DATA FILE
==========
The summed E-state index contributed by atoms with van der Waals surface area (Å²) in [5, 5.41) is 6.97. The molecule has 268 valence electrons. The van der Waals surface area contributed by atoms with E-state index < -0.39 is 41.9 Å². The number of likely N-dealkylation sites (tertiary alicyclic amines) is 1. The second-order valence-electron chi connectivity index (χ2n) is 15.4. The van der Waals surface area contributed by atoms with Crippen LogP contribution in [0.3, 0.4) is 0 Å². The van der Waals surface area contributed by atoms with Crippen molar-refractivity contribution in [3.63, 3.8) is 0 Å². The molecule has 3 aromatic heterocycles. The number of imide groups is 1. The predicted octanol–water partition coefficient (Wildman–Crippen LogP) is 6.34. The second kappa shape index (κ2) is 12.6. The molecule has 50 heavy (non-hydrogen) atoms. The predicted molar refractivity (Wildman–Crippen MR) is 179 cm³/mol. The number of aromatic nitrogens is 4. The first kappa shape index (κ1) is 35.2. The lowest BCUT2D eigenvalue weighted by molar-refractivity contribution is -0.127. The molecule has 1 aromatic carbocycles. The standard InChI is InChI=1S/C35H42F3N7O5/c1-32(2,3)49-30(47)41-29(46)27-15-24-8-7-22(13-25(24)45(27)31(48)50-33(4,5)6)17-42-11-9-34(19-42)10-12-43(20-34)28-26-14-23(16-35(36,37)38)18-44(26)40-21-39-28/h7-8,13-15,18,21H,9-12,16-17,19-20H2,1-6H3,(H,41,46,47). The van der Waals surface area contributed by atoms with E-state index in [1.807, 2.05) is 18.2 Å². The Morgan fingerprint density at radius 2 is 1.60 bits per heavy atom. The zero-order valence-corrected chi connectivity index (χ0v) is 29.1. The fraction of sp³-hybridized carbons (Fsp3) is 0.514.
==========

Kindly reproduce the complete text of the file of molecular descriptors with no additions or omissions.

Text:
The summed E-state index contributed by atoms with van der Waals surface area (Å²) in [5, 5.41) is 6.97. The molecule has 268 valence electrons. The van der Waals surface area contributed by atoms with E-state index < -0.39 is 41.9 Å². The number of likely N-dealkylation sites (tertiary alicyclic amines) is 1. The second-order valence-electron chi connectivity index (χ2n) is 15.4. The van der Waals surface area contributed by atoms with Crippen LogP contribution in [0.3, 0.4) is 0 Å². The van der Waals surface area contributed by atoms with Crippen molar-refractivity contribution in [3.63, 3.8) is 0 Å². The molecule has 3 aromatic heterocycles. The number of imide groups is 1. The predicted octanol–water partition coefficient (Wildman–Crippen LogP) is 6.34. The second kappa shape index (κ2) is 12.6. The molecule has 50 heavy (non-hydrogen) atoms. The predicted molar refractivity (Wildman–Crippen MR) is 179 cm³/mol. The number of aromatic nitrogens is 4. The first kappa shape index (κ1) is 35.2. The lowest BCUT2D eigenvalue weighted by molar-refractivity contribution is -0.127. The molecule has 1 aromatic carbocycles. The standard InChI is InChI=1S/C35H42F3N7O5/c1-32(2,3)49-30(47)41-29(46)27-15-24-8-7-22(13-25(24)45(27)31(48)50-33(4,5)6)17-42-11-9-34(19-42)10-12-43(20-34)28-26-14-23(16-35(36,37)38)18-44(26)40-21-39-28/h7-8,13-15,18,21H,9-12,16-17,19-20H2,1-6H3,(H,41,46,47). The van der Waals surface area contributed by atoms with E-state index in [1.807, 2.05) is 18.2 Å². The Morgan fingerprint density at radius 2 is 1.60 bits per heavy atom. The zero-order valence-corrected chi connectivity index (χ0v) is 29.1. The fraction of sp³-hybridized carbons (Fsp3) is 0.514.